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Next Step : Palestinian Lands Becoming a State in All but Name : With Israeli pullout in the works, self-rule authority prepares to assume West Bank control.

March 28, 1995|MICHAEL PARKS | TIMES STAFF WRITER

JANIN, Israeli-Occupied West Bank — "Hail our liberation!" reads the slogan inside Ismail Haj Ahmed's hole-in-the-wall coffee-and-sweet shop off Janin's crowded marketplace. "Welcome the Palestinian state!"

First painted amid enthusiasm for the historic peace accord between Israel and the Palestine Liberation Organization in September, 1993, the slogans have faded over the last year and a half with the general Palestinian disappointment at the slow implementation of that agreement.

Two weeks ago, however, the youngest of Haj Ahmed's five sons, Ibrahim, 18, repainted the slogans at his father's shop and added, "Janin next!"

"People feel that things are beginning to move again, that the Israelis will be gone in two, three, no more than four months, and we will have elections for our first Palestinian government by the end of summer," said Abdullah Kamil, a local leader of Fatah, the mainstream Palestinian movement.

"And for Janin, it should happen a lot faster."

Despite stop-and-go negotiations between Israel and the PLO and murderous attacks by Muslim radicals opposed to the peace agreement, the Palestinian Authority is preparing to assume control of the West Bank in July.

In those negotiations, in Israeli Cabinet decisions and in the PLO's own plans, the foundations are being laid for an independent Palestinian state long sought by Arabs of the West Bank and Gaza Strip and the Palestinian diaspora.

The emerging elements:

* Broad PLO agreement with Israel on a Palestinian legislative council that will be elected, probably in September, to govern the West Bank and Gaza Strip. Members will be elected from districts on a proportional basis to ensure the inclusion of all factions. A council chairman, expected to be PLO leader Yasser Arafat, will be elected separately with power to appoint his ministers.

* Before the elections, the Palestinian Authority will take over more governmental functions in the West Bank, including labor, commerce and industry, insurance, energy, telecommunications and the postal service. New municipal councils will be established by the PLO in major towns. The Palestinian Authority assumed control of the Gaza Strip last May.

* New PLO efforts will be made to broaden the political base of the Palestinian Authority through discussions with opposition groups, including the Islamic Resistance Movement, known as Hamas, and others opposed to the agreement with Israel. PLO officials want maximum participation in the elections and say they are willing to change the draft electoral law to encourage it.

* A gradual redeployment, already beginning, of Israeli troops out of Palestinian towns and villages in the West Bank to areas around the 130 Jewish settlements in the region and along the roads leading to them. Target date for completing the pullback is late August.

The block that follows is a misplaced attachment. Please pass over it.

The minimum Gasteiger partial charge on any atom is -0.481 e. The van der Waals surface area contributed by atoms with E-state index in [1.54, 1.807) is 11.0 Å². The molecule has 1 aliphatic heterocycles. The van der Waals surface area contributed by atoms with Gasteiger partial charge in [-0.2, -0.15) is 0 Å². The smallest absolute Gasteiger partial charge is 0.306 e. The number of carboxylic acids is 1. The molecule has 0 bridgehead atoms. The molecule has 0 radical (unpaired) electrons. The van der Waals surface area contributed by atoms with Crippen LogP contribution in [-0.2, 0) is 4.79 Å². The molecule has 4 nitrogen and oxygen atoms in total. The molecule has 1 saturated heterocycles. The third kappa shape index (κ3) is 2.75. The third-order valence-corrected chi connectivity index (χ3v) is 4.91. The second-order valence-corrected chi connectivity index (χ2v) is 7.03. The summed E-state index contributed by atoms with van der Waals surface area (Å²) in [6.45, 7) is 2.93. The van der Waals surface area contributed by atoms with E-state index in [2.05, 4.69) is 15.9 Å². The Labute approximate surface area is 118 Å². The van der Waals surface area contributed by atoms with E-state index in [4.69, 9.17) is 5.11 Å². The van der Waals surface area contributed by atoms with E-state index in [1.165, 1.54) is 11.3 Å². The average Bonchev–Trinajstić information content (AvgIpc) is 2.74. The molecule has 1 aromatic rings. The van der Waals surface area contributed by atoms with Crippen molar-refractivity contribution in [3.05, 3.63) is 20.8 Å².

* Israel is planning a "separation zone" between Israel and the West Bank, effectively establishing a border between the Jewish state and the Palestinian territories. Costing as much as $600 million just to establish, the zone will be patrolled by Israeli soldiers and police.

After more than 27 years of Israel's occupation of the West Bank, the new "security line" would demarcate where Israel ends and where the Palestinian territories begin, which would constitute as much an acceptance of a Palestinian state as the earlier agreement on self-determination on the West Bank and Gaza Strip.

Under its unilateral plan, Israel would keep considerable territory captured in the 1967 Middle East War: East Jerusalem; a large corridor that stretches eastward toward Jericho, cutting the West Bank almost in half; the Gush Etzion group of Jewish settlements southwest of Jerusalem, and the Latrun Salient across which the Jerusalem-Tel Aviv highway now runs.

Most of the 130,000 Jews who have settled in the West Bank over the last quarter of a century, and who view the region as part of the biblical Land of Israel, will be left on the Palestinian side of the line.

"It does have political meaning," Police Minister Moshe Shahal said of the controversial plan, drawn up at the request of Prime Minister Yitzhak Rabin. "It is defining that there are two entities. This is the reason why those who had a policy of annexation and who dream of a Greater Israel object to the idea. This means that it was just a dream and cannot be realized."

Jewish settlements on the Palestinian side of the border immediately began bidding for the line to be redrawn so that they would on the Israeli side.

"We won't agree to remain outside the fence," said Shlomo Katan, the head of the Alfei Menashe settlement, which is in commuting distance from Tel Aviv but a couple of miles on the "wrong side" of the West Bank border.

Deputy Defense Minister Mordechai Gur said Israeli troops would be able to protect most Jewish communities even after they pull out of Palestinian towns and villages, but he warned that perhaps 30 of the 130 settlements would be too isolated to guard easily.

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